The first 5G networks are expected to go live in Japan, South Korea and the US by the end of the year. However, it will take a few more years for the new mobile network standard to reach the mass market. GSMA Intelligence estimates 1.2 billion 5G users by 2025, which corresponds to just 14 percent of all mobile users. Nevertheless, people have high expectations for this new mobile era coming with the new standard – here are the four biggest changes at a glance.
1. Long Live the Smartphone Battery
The battery performance of smartphones and other devices is still one of the biggest weaknesses in the entire mobile system. Larger battery innovations are not yet in sight and even the smartphone with the current best battery life only provides 28 hours of usage time. Under normal usage, most smartphones barely last more than half a day without needing to be charged.
With the introduction of 5G, network control and data transmission are changing, which, in turn, will have a positive effect on battery life. Unlike 4G, which seemingly runs around the clock in transmission mode, 5G continues in sleep mode until data transfer begins. This way, connected devices do not communicate continuously with the mobile network, energy consumption is reduced and the battery is spared.
2. Video and Virtual Reality Anytime, Anywhere
5G will deliver up to ten times faster download and upload speeds compared to 4G. This will give the user experience a strong boost in the areas of Video and Virtual Reality. Qi Lu, COO of China’s leading search engine Baidu, predicts that the introduction of 5G will cause much of the information available on the internet to be replaced by videos.
In this way, the commercial use of Augmented and Virtual Reality applications will become a normal part of our everyday life. Instead of selecting the next holiday destination via a travel website, users will be able to use VR to obtain a virtual experience of hotels and holiday resorts on-site. All this is technically possible today, but with the introduction of 5G, the required bandwidth will then be extensively available and such applications will be integrated into our mobile user behavior as the new norm.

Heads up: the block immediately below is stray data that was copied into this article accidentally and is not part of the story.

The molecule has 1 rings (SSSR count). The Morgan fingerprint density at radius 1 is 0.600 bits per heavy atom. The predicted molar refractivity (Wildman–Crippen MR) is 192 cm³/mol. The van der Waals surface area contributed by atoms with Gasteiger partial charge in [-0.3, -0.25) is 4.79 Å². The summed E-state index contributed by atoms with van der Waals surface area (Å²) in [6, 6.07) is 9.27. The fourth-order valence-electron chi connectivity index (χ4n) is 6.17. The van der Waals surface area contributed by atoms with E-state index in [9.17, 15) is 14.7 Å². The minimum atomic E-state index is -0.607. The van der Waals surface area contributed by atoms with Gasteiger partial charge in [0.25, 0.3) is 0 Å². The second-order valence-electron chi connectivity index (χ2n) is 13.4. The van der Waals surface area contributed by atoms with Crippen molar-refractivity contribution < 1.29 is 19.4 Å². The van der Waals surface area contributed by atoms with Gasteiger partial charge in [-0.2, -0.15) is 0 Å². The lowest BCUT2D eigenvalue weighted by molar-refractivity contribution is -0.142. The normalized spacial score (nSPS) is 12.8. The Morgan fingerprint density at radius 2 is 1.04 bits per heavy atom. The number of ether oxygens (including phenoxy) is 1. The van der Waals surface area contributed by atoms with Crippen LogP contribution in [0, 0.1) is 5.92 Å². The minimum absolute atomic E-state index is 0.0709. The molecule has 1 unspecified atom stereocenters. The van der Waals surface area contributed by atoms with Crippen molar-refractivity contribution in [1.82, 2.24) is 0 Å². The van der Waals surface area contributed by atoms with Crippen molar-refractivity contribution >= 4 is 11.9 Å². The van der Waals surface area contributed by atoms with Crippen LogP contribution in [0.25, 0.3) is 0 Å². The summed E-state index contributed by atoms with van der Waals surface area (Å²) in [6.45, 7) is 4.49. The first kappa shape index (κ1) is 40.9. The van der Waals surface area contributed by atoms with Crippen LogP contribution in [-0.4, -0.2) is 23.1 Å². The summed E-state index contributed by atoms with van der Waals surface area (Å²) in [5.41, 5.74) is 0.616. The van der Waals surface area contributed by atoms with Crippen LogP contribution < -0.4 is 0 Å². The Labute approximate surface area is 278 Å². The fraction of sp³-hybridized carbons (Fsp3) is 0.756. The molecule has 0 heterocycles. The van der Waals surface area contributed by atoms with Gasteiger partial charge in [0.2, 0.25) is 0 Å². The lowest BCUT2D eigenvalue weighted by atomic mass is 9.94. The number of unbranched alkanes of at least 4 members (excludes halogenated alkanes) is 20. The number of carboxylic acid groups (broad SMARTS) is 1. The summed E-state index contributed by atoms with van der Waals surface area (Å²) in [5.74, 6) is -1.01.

3. Connected Everything
The Korean electronics giant Samsung already sells half a billion connected devices associated with the Internet of Things (IoT). “We’re committed to accelerating IoT adoption for everyone and making all Samsung connected devices intelligent by 2020. These advancements will help consumers realize the benefits of a seamless and simple connected life,” says Hyunsuk Kim, President and Head of Samsung’s consumer electronics division and Samsung Research, recently describing the company’s goals.
Everything that can be connected will be connected – and 5G is one of the key enablers for this development. Whereas mobile internet was invented with the introduction of 3G around 20 years ago, 5G is now the mobile fiber optic cable for your pocket. Whether TVs, household appliances, smartphones or wearables – analysts expect there to be 75 billion connected IoT compatible devices by 2025.
4. Smart Infrastructure
In addition to the obvious improvements to the mobile customer experience, 5G will have a fundamental impact on our infrastructure. Autonomous driving, intelligently controlled traffic, smart hospitals and intelligent production – the application examples for which the introduction of 5G is a quantum leap seem to be endless. The idea of a self-controlling city that has occupied us for decades will become reality with 5G.
The effects of 5G can perhaps be described most plausibly by taking the example of the automotive industry. Autonomous, driverless cars generate enormous amounts of data in communication with traffic management systems and other traffic participants. To ensure traffic safety in a reliable manner, self-driving vehicles require network connections with consistent download and upload speeds – 5G is the first network standard that can offer such a feature.